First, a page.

For the second time in a year, the U.S. Food and Drug Administration (FDA) has designated psilocybin therapy as “breakthrough therapy,” an action that is meant to accelerate the typically sluggish process of drug development and review. This fresh look at psychedelics by the medical profession is not a completely new development. In March 2019, the FDA approved a nasal spray depression treatment for treatment-resistant patients based on Esketamine, a substance related to ketamine — an anesthetic that has also been used as an illicit party drug and animal tranquilizer.
Pursuant to the federal Controlled Substances Act of 1970 and the laws of the States, both “Marijuana” and Tetrahydracannabinol (“THC”) are classified as “Hallucinogenic substances.” Drugs, chemicals, and other substances intended for human consumption are classified by the Drug Enforcement Agency into five distinct schedules depending upon a variety of factors such as acceptable medical use and the drug’s abuse or dependency potential. Schedule I drugs, substances, or chemicals are defined as drugs with no currently accepted medical use and a high potential for abuse.
Other drugs listed in the DEA’s Schedule I hallucinogenic substances include well-known illicit substances such as lysergic acid diethylamide (“LSD”), 3,4-methylenedioxymethamphetamine (“MDMA”), psilocybin, phencyclidine (“PCP”), and mescaline. This category of drugs is commonly split into two smaller categories: classic hallucinogens (such as LSD) and dissociative drugs (such as PCP). Both types of hallucinogens can cause hallucinations, or sensations and images that seem real though they are not. But does a drug that creates an alteration of perception necessarily mean that it is a psychedelic?
Both psychedelics and cannabis can produce mind-altering effects. But the effects produced by psychedelics and the effects produced by Cannabis are fundamentally different at the molecular level. Drugs such as LSD, DMT (the active ingredient in ayahuasca), and psilocybin contain naturally occurring neurotransmitters that produce serotonin, a mood regulator, and dopamine, associated with the reward center in our brains.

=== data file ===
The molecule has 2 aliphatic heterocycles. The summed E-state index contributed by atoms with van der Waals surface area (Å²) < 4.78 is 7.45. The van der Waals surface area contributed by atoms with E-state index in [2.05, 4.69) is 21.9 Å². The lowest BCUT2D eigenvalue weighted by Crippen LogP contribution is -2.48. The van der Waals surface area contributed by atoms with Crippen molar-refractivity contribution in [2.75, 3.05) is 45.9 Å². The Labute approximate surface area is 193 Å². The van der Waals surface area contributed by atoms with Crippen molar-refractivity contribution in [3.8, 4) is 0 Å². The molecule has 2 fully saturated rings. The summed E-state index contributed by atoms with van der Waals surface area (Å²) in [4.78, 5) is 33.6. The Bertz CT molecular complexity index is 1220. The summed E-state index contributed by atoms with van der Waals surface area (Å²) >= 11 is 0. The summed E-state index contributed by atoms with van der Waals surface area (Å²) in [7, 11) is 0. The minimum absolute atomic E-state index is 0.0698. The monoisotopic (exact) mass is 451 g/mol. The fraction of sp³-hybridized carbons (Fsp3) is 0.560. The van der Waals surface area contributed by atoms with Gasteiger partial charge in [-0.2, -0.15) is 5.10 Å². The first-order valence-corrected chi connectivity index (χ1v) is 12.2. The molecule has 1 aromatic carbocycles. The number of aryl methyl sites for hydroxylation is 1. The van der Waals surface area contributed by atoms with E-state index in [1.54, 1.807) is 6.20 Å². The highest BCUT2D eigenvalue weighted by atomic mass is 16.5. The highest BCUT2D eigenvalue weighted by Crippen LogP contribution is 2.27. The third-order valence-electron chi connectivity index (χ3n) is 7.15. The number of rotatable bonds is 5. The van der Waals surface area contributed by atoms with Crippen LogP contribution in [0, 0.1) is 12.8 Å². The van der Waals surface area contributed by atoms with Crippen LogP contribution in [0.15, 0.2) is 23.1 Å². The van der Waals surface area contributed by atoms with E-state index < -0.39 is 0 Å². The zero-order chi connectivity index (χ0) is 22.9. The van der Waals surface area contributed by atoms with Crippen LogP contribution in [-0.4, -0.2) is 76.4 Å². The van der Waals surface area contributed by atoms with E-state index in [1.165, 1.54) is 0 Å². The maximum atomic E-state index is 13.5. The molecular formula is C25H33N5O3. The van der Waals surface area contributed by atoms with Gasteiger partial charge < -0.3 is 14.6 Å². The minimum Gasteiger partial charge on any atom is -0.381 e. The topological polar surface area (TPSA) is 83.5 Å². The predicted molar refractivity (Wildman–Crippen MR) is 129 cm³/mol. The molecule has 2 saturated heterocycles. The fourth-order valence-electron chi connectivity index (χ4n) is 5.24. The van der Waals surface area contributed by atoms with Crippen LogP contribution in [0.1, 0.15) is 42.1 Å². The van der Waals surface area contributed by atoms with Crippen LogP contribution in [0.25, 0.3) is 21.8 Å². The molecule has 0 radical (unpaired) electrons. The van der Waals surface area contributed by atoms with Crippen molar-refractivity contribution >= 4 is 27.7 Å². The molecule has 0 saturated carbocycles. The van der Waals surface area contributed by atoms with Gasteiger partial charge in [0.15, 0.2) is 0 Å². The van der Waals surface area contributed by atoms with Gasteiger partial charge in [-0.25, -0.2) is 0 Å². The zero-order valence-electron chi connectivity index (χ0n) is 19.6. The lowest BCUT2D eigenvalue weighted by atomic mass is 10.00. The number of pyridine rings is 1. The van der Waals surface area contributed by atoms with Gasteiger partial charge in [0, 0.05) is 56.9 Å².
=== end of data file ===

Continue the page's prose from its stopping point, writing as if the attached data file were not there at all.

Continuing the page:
On the other hand, THC, the psychoactive molecule in Cannabis that induces the mind-altering effect, also interacts with dopamine, which can lead to feelings of euphoria. THC differs in that it interacts with the body’s own endocannabinoid system that helps to maintain the health and wellness balance (homeostasis). Moreover, Cannabis is a genus of flowering plants that contain more than 100 organic molecules with a variety of psychoactive and non-psychoactive effects. The full effect from the compounds in Cannabis are elicited from the large variety of molecules that occur within the bud of the plant.
There are two methods for determining whether a substance has psychedelic properties: a binder test and an effects test. The first method is based upon a molecular analysis of where in the human body the neurotransmitter binds and causes its effect on the brain and the body.
In the molecular analysis, scientists look at the neurotransmitter receptors and will classify a drug as psychedelic if it binds to serotonin 5-HT2A receptors as an agonist or partial agonist. The possibility also exists that other serotonin receptors may be involved in the overall psychedelic experience of a user.
THC and other compounds in Cannabis create their effects by binding as agonists or partial agonists on the cannabinoid receptors CB1 and CB2. Interestingly, scientists experimenting with THC recently have found evidence that THC can have a noticeable effect on the 5-HT2A receptors, further adding to the mounting evidence of cannabis being a psychedelic drug based on receptor binding.
In the practical effects analysis, scientists compare the practical effects of the drug on the person experiencing effects to what are classically considered psychedelic effects. If a compound meets the criteria for either or both, then it may properly be termed psychedelic.
In 1964, psychedelic researcher and advocate Timothy Leary, along with colleagues Ralph Metzner and Richard Alpert, developed a scale for measuring the intensity of a psychedelic experience. Based on its effects, they included Marijuana as a psychedelic in their analysis. The researchers said the effects of moderate to high doses of cannabis included synesthesia, enhanced perception of music, visual effects (including patterns) with the eyes closed, the emergence of unconscious emotions, and unrestrained creative and abstract thought patterns.
Now that the FDA has finally taken the first big step in normalizing the use of psychedelics as a means of improving the lives of Americans by approving the first large scale clinical trials, where can we go from here? While current policies characterize any use of these substances as illicit abuse, approving such trials demonstrates that the FDA is capable of change. Psychedelic medicine may prove to be the lever that moves drug policy away from the days of the Drug War in favor of more nuanced strategies that harness the benefits of psychotropic drugs while minimizing their risks.